Top 3 mistakes to avoid when applying for college or grad school abroad
It was 2006, and I was a sophomore in college at Ohio University. I had always loved travelling, and the idea that I could do part of my studies abroad and get credit toward my degree was fascinating.
There's really no better way to get to know a culture; as a student in a foreign country, you're not just a tourist and you're not just a professional living and working overseas. The benefits of studying abroad are incredibly unique.
But I definitely made some mistakes that could have been avoided had I hired an expert consultant early on.
Mistake #1 - Roping a signifiant other into going with you
Knowing that I was still a little unsure of myself, naturally, I talked my college boyfriend into going with me, too.
Let's just say we weren't together by the time we came home, and I missed out on the chance to truly expand my social circle overseas (in addition to spending a large part of the time I should've been exploring instead having the 'what are we' conversations).
Mistake #2 - Ignoring opportunities to get scholarships to study abroad
At the time, I didn't really speak other languages, so despite the fact that OU would've given me scholarships to study abroad in places like Denmark, Argentina, etc., I chose Adelaide, Australia.
(Nowadays, of course I know that English is widely spoken in places like Denmark, so I would've been fine!)
But Australia, one of the best places for study abroad, was a nice soft landing for someone who wanted something different but relatively similar.
It ended up being much different than I expected. In a good way.
In fact, it was such a good way that I ended up going back to Australia to complete my entire master's degree abroad a few years later in Sydney.
And better yet, I found out I was able to use U.S. federal financial aid through the Direct Loans program to help me with my tuition and living expenses, despite the fact that it was an overseas university.
However, I definitely did not know where to look for scholarships until I began working in the higher education industry myself, which makes me feel like I missed out; there's a lot of scholarship money out there that doesn't require repayment.
But Mistakes 1 and 2 (among others) could've been avoided had I not made Mistake #3.
Mistake #3 - Not working with an educational consultant
Even though I had already spent a semester of study Down Under, knew the education system, had friends there, etc., I was still lost when it came time to actually finding the best fit for me in terms of program, university, city and cost.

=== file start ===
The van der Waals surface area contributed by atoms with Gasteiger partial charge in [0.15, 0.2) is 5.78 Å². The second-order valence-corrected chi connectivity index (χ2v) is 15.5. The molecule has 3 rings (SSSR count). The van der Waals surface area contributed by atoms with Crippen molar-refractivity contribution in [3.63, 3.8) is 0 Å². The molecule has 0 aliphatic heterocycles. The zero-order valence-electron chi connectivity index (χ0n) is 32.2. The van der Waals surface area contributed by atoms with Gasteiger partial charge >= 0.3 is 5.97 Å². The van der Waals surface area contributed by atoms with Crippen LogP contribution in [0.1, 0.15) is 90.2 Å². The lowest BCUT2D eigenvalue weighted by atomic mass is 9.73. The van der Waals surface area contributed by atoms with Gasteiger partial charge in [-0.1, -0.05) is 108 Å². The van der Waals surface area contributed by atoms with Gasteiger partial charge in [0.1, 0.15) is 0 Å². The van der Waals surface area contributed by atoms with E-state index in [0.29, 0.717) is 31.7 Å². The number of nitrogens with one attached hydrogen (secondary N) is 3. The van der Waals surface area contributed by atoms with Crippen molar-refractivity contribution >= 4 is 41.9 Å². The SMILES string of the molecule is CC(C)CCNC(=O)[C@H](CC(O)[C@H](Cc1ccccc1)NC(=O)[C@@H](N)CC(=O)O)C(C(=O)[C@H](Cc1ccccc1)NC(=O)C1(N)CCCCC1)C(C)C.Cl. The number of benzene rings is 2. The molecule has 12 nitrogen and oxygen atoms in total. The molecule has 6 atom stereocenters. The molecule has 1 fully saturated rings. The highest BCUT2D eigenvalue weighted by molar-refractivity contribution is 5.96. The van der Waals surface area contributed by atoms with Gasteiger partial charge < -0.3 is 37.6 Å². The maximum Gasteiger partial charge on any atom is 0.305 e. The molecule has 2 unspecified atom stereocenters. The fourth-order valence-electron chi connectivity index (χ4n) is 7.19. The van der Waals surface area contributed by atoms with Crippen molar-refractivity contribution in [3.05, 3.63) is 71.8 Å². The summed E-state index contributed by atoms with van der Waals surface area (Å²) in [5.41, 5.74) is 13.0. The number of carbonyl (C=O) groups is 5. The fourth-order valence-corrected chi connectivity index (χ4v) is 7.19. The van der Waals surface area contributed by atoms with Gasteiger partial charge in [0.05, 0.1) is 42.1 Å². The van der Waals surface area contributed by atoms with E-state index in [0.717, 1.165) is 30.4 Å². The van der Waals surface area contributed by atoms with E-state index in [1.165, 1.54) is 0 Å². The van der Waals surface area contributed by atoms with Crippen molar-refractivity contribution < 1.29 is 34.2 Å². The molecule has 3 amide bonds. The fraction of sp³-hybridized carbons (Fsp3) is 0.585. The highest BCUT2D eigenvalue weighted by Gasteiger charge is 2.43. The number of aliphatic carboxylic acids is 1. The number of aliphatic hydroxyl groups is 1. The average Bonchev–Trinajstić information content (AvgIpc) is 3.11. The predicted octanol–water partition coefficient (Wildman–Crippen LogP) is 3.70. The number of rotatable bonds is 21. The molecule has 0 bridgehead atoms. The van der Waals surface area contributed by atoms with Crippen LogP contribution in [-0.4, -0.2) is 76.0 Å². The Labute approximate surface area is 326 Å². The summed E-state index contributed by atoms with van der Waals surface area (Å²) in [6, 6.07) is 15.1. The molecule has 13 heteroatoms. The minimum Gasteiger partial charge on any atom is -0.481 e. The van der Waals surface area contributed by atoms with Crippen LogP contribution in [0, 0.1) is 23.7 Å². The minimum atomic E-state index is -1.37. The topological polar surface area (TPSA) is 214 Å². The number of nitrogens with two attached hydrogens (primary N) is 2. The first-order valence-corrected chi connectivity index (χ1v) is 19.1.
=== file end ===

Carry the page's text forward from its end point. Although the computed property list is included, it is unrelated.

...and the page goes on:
There's a big difference between living and studying in a city versus just traveling through.
I soon learned that despite Sydney's beauty, it came with a price, and depending on where I was going within the city, all the waterways and bridges--though gorgeous to look at--meant that the time spent sitting in traffic added up.
How could I have known though? I had loved my time in Sydney as a tourist for a few days!
But going through the application process for a degree abroad alone? Also stressful.
How was I supposed to know what the student culture and campuses were like from afar? How could I get the real, inside scoop on university life, where to live, etc.?
There's just something incredibly helpful about having your own advisor to help you stay organized, meet deadlines, understand entry requirements, provide advice, get you to think outside the box, help you solve problems along the way--and just serve as a general sounding board.
While some universities do have local offices in North America, for the most part I couldn't find the right contact, and regardless, I knew their advice would come with a slight bias, if you know what I mean.
Basically, I didn't really have any support through the process that was 100 percent neutral and with my best interests in mind.
So I ended up choosing a program based solely on location (close to the beach at UNSW Sydney), never having visited it in person and completely ruling out other cities that have so much to offer but are lesser known (such as Perth, which later became my favorite city in Oz and where I ended up living for four years afterwards).
Truthfully, I would also come to learn that actually, the University of Sydney campus is a lot more beautiful than modern UNSW.
USyd looks more like what I was used to after studying in Athens, Ohio, so that 'historical' element was lacking in my UNSW experience (though I didn't even consider that as an important factor when applying).
Did it work out in the end? Yes.
Could I have been better prepared? Absolutely.
Could I have saved myself a lot of time, stress and money by working with the right consultant ahead of time? There's no doubt!
Google is great, but nothing outweighs the advice of a specialist when it comes to an investment as significant as a degree overseas--especially from someone who has done it herself.